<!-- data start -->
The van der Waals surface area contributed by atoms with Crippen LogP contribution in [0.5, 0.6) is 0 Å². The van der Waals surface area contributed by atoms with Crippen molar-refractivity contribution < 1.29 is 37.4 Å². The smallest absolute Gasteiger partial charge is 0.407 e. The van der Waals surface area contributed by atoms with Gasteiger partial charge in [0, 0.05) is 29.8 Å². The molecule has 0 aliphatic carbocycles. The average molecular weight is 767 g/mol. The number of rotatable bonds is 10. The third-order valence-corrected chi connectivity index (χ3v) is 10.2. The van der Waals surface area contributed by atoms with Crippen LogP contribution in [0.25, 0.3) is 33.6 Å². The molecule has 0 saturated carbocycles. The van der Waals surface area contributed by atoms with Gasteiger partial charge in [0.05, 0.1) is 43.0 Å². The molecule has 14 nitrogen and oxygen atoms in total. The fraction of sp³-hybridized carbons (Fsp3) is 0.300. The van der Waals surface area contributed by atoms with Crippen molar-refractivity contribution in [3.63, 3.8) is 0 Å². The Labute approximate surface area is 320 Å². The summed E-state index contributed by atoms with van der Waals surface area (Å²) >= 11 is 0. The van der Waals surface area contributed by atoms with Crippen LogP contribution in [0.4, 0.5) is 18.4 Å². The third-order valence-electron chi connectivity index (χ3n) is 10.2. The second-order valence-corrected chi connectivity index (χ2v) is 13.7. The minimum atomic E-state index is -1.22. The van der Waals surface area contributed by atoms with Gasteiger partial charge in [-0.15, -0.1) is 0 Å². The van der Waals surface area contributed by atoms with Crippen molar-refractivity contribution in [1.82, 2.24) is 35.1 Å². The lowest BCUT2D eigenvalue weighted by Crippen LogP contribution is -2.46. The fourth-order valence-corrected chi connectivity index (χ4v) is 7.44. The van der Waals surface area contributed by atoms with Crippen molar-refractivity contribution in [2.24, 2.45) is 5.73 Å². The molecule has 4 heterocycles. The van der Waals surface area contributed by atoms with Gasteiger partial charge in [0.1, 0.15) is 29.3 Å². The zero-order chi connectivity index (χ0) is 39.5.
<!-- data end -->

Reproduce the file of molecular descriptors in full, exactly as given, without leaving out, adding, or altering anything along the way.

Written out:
The van der Waals surface area contributed by atoms with Crippen LogP contribution in [0.5, 0.6) is 0 Å². The van der Waals surface area contributed by atoms with Crippen molar-refractivity contribution < 1.29 is 37.4 Å². The smallest absolute Gasteiger partial charge is 0.407 e. The van der Waals surface area contributed by atoms with Gasteiger partial charge in [0, 0.05) is 29.8 Å². The molecule has 0 aliphatic carbocycles. The average molecular weight is 767 g/mol. The number of rotatable bonds is 10. The third-order valence-corrected chi connectivity index (χ3v) is 10.2. The van der Waals surface area contributed by atoms with Crippen LogP contribution in [0.25, 0.3) is 33.6 Å². The molecule has 0 saturated carbocycles. The van der Waals surface area contributed by atoms with Gasteiger partial charge in [0.05, 0.1) is 43.0 Å². The molecule has 14 nitrogen and oxygen atoms in total. The fraction of sp³-hybridized carbons (Fsp3) is 0.300. The van der Waals surface area contributed by atoms with Crippen molar-refractivity contribution in [3.63, 3.8) is 0 Å². The Labute approximate surface area is 320 Å². The summed E-state index contributed by atoms with van der Waals surface area (Å²) >= 11 is 0. The van der Waals surface area contributed by atoms with Crippen LogP contribution in [0.4, 0.5) is 18.4 Å². The third-order valence-electron chi connectivity index (χ3n) is 10.2. The second-order valence-corrected chi connectivity index (χ2v) is 13.7. The minimum atomic E-state index is -1.22. The van der Waals surface area contributed by atoms with Gasteiger partial charge in [-0.15, -0.1) is 0 Å². The van der Waals surface area contributed by atoms with Crippen molar-refractivity contribution in [1.82, 2.24) is 35.1 Å². The lowest BCUT2D eigenvalue weighted by Crippen LogP contribution is -2.46. The fourth-order valence-corrected chi connectivity index (χ4v) is 7.44. The van der Waals surface area contributed by atoms with Crippen molar-refractivity contribution in [2.24, 2.45) is 5.73 Å². The molecule has 4 heterocycles. The van der Waals surface area contributed by atoms with Gasteiger partial charge in [0.1, 0.15) is 29.3 Å². The zero-order chi connectivity index (χ0) is 39.5.